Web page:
When I was little, my sister and I watched a fair few Disney films. Now you’re probably thinking that this is a strange introduction to a blog post seemingly about fathers in literature but there is a point I promise!
The picture above is of me when I was little with my Daddy. When I was growing up he often wore suits, worked in London with something to do with money, took my sister and I kite flying and (to a little girl who watched a lot of Disney films) didn’t look dissimilar to David Tomlinson. And so, as a result of all those things, I was absolutely convinced that he was Mr Banks from Mary Poppins!
So, in honour of my Daddy and to celebrate Fathers Day, here are my favourite fathers found in fiction.
Bob Cratchit – Dedicated Father
A poor man with a large family, Bob is the exasperated but loyal employee of Ebenezer Scrooge in A Christmas Carol. Ever the eternal optimist Bob commands his family with nothing but love, working tirelessly and without complaint so that they don’t go without, especially for Christmas. The most iconic image of Bob is him carrying Tiny Tim on his shoulders on their way home from church and it is this display of unconditional fatherly love that kick starts the change in the miserly Scrooge.
William Champion – Father of imagination
William Champion is just the most extraordinary father – a widower and mechanic who makes his son and their way of life absolutely everything. He makes up stories for Danny, teaches him how to drive and fix motorcars, and stands his ground against bullies like Victor Hazel. Danny the Champion of the World is one of my favourite Roald Dahl stories mainly due to William and the amazing relationship he has with his son (that, and the fact he always reminds me of my Grandad – another country boy called William with a twinkle in his eye!)
Mr Bennet – Exasperated Father
Being the only man in a family made up of 5 daughters and a Mrs Bennet, you can understand why Mr Bennet chooses to spend a vast majority of his time locked in the library. Patriarch of the Bennet household but limited both financially and in patience, his dry wit and relationship with Lizzie makes him a very likeable character but rather ineffectual, on the whole, as a father to the girls of Pride and Prejudice.
Atticus Finch – Moral Compass
Respect is the word that comes to mind when thinking of the extraordinary father in To Kill A Mockingbird. He commands it and gives it in abundance. Atticus is the absolute epitome of teaching his children by example. He is honest, calm and loving – living his life and bringing up his children in a way where he says what he means and lives by what he thinks. Based on Harper Lee’s own father, Atticus represents the injustices in his community and fights for what he feels is right, even if it alienates him from society.
Dexter Mayhew – Dad In-Training
Not all dads take to fatherhood like a duck to water. Dexter in One Day struggles with accepting the fact that he now has someone more important than himself, his daughter Jasmine. Nicholls’s portrayal of Dexter’s trials and tribulations about fatherhood is incredibly endearing and both realistically and beautifully portrayed. Despite fatherhood being a subplot to the much bigger storyline I still believe that it plays an important part in Dexter’s transformation from a narcissistic twenty-something to a more rounded, loveable adult.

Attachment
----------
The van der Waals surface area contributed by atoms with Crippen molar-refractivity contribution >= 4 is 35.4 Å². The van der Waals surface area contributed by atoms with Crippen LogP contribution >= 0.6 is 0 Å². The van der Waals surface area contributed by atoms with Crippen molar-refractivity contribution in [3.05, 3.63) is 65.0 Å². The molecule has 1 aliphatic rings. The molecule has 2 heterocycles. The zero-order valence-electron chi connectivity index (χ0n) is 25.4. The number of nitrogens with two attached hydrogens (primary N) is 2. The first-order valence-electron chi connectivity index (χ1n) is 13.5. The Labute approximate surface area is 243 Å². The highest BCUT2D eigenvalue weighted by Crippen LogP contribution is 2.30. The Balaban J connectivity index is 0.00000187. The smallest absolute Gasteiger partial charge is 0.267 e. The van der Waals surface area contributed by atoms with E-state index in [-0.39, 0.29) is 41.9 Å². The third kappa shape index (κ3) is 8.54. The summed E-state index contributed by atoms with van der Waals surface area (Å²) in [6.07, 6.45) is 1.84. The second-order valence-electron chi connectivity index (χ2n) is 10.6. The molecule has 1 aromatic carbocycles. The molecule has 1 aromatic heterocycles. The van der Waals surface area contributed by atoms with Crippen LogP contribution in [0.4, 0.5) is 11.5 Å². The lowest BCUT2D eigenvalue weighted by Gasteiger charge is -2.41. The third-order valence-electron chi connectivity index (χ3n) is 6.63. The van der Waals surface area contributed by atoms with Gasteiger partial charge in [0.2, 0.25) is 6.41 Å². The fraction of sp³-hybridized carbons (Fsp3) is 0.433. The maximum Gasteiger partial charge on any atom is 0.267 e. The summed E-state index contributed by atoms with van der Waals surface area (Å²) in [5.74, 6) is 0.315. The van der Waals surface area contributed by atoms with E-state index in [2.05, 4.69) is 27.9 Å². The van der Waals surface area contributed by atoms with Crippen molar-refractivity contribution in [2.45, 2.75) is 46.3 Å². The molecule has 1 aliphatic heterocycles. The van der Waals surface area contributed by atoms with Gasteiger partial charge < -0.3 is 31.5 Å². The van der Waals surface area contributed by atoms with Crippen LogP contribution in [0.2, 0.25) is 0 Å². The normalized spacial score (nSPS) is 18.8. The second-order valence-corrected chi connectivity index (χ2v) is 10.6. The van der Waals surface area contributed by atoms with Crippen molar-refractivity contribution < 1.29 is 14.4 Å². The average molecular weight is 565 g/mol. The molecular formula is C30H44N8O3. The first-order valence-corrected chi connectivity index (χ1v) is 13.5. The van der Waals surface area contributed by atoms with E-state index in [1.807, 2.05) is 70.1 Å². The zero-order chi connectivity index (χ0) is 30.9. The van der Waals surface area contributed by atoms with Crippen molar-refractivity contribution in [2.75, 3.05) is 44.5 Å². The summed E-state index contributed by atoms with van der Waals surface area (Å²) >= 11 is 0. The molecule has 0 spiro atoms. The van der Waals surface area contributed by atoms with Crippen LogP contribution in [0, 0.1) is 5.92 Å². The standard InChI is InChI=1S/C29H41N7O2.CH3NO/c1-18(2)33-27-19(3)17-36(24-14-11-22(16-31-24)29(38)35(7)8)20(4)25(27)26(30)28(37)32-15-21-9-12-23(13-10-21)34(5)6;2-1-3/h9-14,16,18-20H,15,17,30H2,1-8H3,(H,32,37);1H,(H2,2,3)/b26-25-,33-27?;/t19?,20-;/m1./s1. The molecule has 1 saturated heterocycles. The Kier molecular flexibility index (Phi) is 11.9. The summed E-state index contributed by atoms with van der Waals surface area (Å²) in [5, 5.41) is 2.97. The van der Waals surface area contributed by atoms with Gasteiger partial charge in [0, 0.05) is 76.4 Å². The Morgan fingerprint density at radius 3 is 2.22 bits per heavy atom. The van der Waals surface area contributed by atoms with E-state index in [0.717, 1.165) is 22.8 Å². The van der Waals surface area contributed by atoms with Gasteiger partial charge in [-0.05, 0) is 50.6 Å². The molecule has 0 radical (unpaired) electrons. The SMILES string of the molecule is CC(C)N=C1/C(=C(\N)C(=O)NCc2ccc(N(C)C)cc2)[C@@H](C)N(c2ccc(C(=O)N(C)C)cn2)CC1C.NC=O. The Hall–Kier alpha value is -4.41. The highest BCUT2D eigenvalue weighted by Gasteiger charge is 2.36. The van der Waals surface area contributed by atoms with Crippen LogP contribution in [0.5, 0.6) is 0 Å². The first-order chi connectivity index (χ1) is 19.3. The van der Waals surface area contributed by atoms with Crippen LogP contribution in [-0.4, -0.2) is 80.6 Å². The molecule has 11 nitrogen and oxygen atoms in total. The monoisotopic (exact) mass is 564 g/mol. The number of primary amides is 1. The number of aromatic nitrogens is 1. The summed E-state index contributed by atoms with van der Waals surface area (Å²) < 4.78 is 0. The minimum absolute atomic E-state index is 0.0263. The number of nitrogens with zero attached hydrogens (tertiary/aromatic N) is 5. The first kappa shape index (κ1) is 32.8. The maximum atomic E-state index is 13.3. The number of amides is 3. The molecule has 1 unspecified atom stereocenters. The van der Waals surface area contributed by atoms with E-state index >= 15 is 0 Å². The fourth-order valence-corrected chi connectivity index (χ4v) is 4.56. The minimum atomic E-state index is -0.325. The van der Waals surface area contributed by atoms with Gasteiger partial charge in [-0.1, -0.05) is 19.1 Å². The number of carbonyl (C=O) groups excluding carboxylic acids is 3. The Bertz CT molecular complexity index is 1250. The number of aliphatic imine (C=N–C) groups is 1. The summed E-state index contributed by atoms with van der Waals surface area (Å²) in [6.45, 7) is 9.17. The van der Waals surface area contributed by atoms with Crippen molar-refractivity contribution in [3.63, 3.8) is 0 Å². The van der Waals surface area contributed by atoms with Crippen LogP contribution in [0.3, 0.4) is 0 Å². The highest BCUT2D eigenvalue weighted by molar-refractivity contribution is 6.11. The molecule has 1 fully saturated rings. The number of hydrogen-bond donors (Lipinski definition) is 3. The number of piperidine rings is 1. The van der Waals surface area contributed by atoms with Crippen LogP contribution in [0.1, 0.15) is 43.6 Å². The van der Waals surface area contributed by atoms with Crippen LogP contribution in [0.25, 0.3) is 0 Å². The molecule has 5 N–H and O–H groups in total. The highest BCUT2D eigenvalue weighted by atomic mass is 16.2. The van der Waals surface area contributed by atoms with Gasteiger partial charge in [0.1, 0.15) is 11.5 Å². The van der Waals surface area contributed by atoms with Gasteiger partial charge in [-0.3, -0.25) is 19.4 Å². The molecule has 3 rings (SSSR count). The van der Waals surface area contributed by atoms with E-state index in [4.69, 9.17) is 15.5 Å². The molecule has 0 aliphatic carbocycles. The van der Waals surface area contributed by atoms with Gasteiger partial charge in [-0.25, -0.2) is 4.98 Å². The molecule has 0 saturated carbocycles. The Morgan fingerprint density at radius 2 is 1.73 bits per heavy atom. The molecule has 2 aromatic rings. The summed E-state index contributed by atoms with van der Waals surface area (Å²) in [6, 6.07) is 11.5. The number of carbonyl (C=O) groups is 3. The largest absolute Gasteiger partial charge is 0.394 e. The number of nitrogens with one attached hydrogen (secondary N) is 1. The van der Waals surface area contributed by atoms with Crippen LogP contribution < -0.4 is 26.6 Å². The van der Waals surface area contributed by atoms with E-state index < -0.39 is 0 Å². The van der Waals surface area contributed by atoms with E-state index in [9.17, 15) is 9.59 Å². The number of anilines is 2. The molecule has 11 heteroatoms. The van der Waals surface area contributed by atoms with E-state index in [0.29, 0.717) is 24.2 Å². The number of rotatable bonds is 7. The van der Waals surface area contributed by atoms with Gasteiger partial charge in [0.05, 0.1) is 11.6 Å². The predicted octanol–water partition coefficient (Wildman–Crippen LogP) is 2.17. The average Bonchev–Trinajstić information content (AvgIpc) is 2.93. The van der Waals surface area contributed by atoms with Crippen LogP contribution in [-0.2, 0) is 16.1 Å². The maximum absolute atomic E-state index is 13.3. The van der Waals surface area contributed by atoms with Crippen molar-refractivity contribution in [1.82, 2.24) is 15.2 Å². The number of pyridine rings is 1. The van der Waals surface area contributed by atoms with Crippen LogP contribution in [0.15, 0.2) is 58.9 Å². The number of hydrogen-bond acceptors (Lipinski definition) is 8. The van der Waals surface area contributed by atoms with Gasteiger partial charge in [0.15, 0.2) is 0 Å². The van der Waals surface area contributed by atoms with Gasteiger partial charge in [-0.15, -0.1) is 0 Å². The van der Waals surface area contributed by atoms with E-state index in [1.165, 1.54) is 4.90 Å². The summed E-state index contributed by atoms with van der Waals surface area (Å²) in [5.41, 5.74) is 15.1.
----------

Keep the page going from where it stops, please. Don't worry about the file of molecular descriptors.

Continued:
Arthur Weasley – Family Man
First introduced in Harry Potter and the Chamber of Secrets, Arthur Weasley soon makes his mark as the muggle-obsessed, loveable head of the Weasley household. Despite being considered eccentric by his brood, the love his 7 children and others have for him is profound. Far from being a push over, Arthur is a staunch advocate of equality in magic, fighting alongside the Order of the Phoenix to bring Voldemort down as well as doing just about anything to keep his family together and safe. His brush with death in The Order of the Phoenix was originally intended to be fatal but J.K. Rowling just couldn’t bring herself to kill off one of the best-loved fathers in the series.
Matthew Cuthbert– the Father Figure I
The soft touch to Marilla’s hard, Matthew Cuthbert is nothing short of a complete sweetheart. Every single time I read Anne of Green Gables or watch the 1985 version he makes me cry. Every. Single. Time. I genuinely believe that Anne wouldn’t have been such an amazing character if she hadn’t experienced the unconditional love and kindness that she gets from her ‘kindred spirit’ Matthew.
Tom Oakley – the Father Figure II
The developing relationship found in Goodnight Mr Tom – one between a scared little boy, evacuated from his home in London to a strange village in the countryside, and a lonely old man who has isolated himself from society – is undeniably moving. This is a humble but fantastically told story about two unlikely characters finding solace in each other and finally being able to come home. Absolutely beautiful.
Mr March – Absentee Father
Robert March is largely represented by his letters in the beginning of Little Women and it is his absence which forces and allows each of the March girls to grow and develop. Despite constantly wishing that ‘father were here’, they use his obvious influence as guidance for their actions, demonstrating how loved and well thought of his is.
Prospero – Traditionalist
Usurped by his brother and exiled to a distant island, Prospero retains his authority over his only human subject and one remaining treasure – his daughter, Miranda. As the strong-willed and over protective protagonist in Shakespeare’s The Tempest, Prospero intimidates his daughter’s suitor upon first encounter – even laying down the law about their marriage bed!
I’ve loved racking my brains for my favourite dads in literature but are there any more who you think should have made the shortlist?
Happy Fathers Day!